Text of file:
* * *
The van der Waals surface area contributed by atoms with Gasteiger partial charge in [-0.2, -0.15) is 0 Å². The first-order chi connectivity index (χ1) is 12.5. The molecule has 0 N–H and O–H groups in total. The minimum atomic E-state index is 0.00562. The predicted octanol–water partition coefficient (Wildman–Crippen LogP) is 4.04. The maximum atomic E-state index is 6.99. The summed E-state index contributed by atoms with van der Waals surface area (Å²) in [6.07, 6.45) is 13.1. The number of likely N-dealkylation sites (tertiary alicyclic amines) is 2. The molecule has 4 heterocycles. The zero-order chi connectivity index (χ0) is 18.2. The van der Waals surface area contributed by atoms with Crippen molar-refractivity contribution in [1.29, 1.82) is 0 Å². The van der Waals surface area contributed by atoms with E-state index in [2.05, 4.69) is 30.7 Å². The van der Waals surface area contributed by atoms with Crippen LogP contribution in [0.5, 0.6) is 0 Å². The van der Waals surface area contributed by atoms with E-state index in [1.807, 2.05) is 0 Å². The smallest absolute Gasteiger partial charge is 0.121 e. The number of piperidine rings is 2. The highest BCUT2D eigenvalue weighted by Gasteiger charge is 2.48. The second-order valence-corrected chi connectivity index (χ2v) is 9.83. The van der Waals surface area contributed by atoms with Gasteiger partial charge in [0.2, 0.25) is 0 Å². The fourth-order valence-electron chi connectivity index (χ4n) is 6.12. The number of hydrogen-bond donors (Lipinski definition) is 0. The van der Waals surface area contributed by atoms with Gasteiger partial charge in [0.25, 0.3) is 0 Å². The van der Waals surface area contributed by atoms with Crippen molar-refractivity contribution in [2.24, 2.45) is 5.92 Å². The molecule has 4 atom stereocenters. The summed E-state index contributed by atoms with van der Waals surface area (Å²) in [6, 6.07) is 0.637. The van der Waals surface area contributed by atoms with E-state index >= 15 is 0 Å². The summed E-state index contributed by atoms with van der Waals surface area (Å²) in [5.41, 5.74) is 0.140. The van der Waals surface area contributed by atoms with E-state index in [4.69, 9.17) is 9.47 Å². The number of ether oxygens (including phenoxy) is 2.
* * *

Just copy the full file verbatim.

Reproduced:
The van der Waals surface area contributed by atoms with Gasteiger partial charge in [-0.2, -0.15) is 0 Å². The first-order chi connectivity index (χ1) is 12.5. The molecule has 0 N–H and O–H groups in total. The minimum atomic E-state index is 0.00562. The predicted octanol–water partition coefficient (Wildman–Crippen LogP) is 4.04. The maximum atomic E-state index is 6.99. The summed E-state index contributed by atoms with van der Waals surface area (Å²) in [6.07, 6.45) is 13.1. The number of likely N-dealkylation sites (tertiary alicyclic amines) is 2. The molecule has 4 heterocycles. The zero-order chi connectivity index (χ0) is 18.2. The van der Waals surface area contributed by atoms with Crippen molar-refractivity contribution in [1.29, 1.82) is 0 Å². The van der Waals surface area contributed by atoms with E-state index in [2.05, 4.69) is 30.7 Å². The van der Waals surface area contributed by atoms with Crippen LogP contribution in [0.5, 0.6) is 0 Å². The van der Waals surface area contributed by atoms with E-state index in [1.807, 2.05) is 0 Å². The smallest absolute Gasteiger partial charge is 0.121 e. The number of piperidine rings is 2. The highest BCUT2D eigenvalue weighted by Gasteiger charge is 2.48. The second-order valence-corrected chi connectivity index (χ2v) is 9.83. The van der Waals surface area contributed by atoms with Gasteiger partial charge in [0.2, 0.25) is 0 Å². The fourth-order valence-electron chi connectivity index (χ4n) is 6.12. The number of hydrogen-bond donors (Lipinski definition) is 0. The van der Waals surface area contributed by atoms with Gasteiger partial charge in [0.25, 0.3) is 0 Å². The van der Waals surface area contributed by atoms with Crippen molar-refractivity contribution in [2.24, 2.45) is 5.92 Å². The molecule has 4 atom stereocenters. The summed E-state index contributed by atoms with van der Waals surface area (Å²) in [6, 6.07) is 0.637. The van der Waals surface area contributed by atoms with E-state index >= 15 is 0 Å². The summed E-state index contributed by atoms with van der Waals surface area (Å²) in [5.41, 5.74) is 0.140. The van der Waals surface area contributed by atoms with E-state index in [4.69, 9.17) is 9.47 Å². The number of ether oxygens (including phenoxy) is 2.